Web Apps

Optimize images of your website manually

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While optimizing your website, you might be using PageSpeed Insights testing tool. We mentioned earlier that you should not trust PageSpeed Insights or GTmetrix for real world performance testing. However, these tools are not totally useless. One great use is knowing which images require optimization. In PageSpeed Insights, you would see “Optimize images” with the following texts:

Compressing and resizing https://domain.com/some/image.jpg could save 7.7KiB (85% reduction).
Losslessly compressing https://www.domain.com/img/slide-1.jpg could save 6.5KiB (2% reduction).

Optimize images by converting them to a better format

To optimize images for size you will use different tools for each image type. However, there is one fine catch in this that is not clear initially. Sometimes you may be optimizing same images over and over again, yet PageSpeed Insights will report it requires further resizing and compressing. It doesn’t explicitly says it, but all it really wants from you is to have the the image converted to a completely different format, in order to achieve smaller size.

For instance, background .png image that doesn’t really need to be transparent might have much smaller size when it is saved in JPEG format.

WebP

WebP has a special mode for lossless (-m 6 -q 100) which can reduce a file to its smallest size by exploring all parameter combinations. It’s an order of magnitude slower but is worth it for static assets.

To convert an image to different formats on the command line, you can use ImageMagick convert tool:

convert -background white -flatten product-shadow.png product-shadow.jpg

I found this requirement of converting to a different format quite often. For one of reference websites it produced a 1KB .jpg file that saved a hundred of kilobytes (the original .png file was 120KB even when optimized with optipng).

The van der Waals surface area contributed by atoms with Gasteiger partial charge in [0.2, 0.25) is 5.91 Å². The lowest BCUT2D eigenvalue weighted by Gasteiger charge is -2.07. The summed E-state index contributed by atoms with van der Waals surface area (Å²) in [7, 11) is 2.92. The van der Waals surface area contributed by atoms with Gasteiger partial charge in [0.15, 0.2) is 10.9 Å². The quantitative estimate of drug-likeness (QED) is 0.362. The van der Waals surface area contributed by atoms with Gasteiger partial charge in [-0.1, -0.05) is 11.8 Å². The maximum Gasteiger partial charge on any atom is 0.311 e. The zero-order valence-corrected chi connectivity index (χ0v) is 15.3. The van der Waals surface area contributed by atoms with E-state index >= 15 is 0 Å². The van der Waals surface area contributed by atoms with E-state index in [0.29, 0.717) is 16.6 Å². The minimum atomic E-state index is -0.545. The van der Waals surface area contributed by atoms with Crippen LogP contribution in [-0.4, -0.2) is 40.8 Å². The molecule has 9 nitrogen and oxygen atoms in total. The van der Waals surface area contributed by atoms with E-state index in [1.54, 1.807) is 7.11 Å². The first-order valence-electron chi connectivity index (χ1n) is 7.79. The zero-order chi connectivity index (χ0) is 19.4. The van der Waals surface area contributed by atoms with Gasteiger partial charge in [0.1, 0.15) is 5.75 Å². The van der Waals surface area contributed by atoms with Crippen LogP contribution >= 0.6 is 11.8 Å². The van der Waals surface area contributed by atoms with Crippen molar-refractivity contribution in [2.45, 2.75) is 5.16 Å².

Optimize images by using the right tool for each format

PNG images

OptiPNG

The following command losslessly optimizes all .png files in current directory:

find . -type f -iname '*.png' -exec optipng -o7 -clobber -backup -preserve {} \;

PngQuant

Use 8 cores of CPU to achieve the lossy compression of .png files in current directory

find . -name '*.png' -print0 | xargs -0 -P8 -L1 pngquant --ext .png --force 256

nohup find . -name '*.png' -print0 | xargs -0 -P8 -L1 pngquant --ext .png --force 256 --verbose &

find . -name '*.png' -exec pngquant --ext .png --force 256 {} \;

However, there is a better tool for PNG files, zopflipng. So:

find . -type f -iname '*.png' -exec zopflipng -m -y {} {} \;

The -m switch will run the file through more iterations, while -y will auto-confirm writing to the same file.

JPEG files

You may want to install jpegoptim utility with MozJPEG encoder support first.

Lossless compression

find . -type f -iname '*.jpg' -exec jpegoptim --strip-all --force --all-progressive {} \;

Lossy compression

The following command will perform lossy optimization of all .jpg files in current directory.

find . -type f -iname '*.jpg' -exec jpegoptim -m85 --strip-all --force --all-progressive {} \;

The --force --all-progressive will ensure that the optimized files will be progressive JPEGs, which will allow for quicker visual display of images, turning from blurred to clear state, instead of empty spot while loading.

This is good for one time optimization. Running it again, will reduce file sizes (and quality!!!) further.

MagenX, the fake speed optimizer, does this to automate things:

echo "0 1 * * 1 find ${MAGE_WEB_ROOT_PATH}/pub/ -name '*\.jpg' -type f -mtime -7 -exec jpegoptim -q -s -p --all-progressive -m 65 {} \; >/dev/null 2>&1" >> rootcron

Why this is wrong and how to automate image optimization properly – read in our automatic optimization solution for images post.

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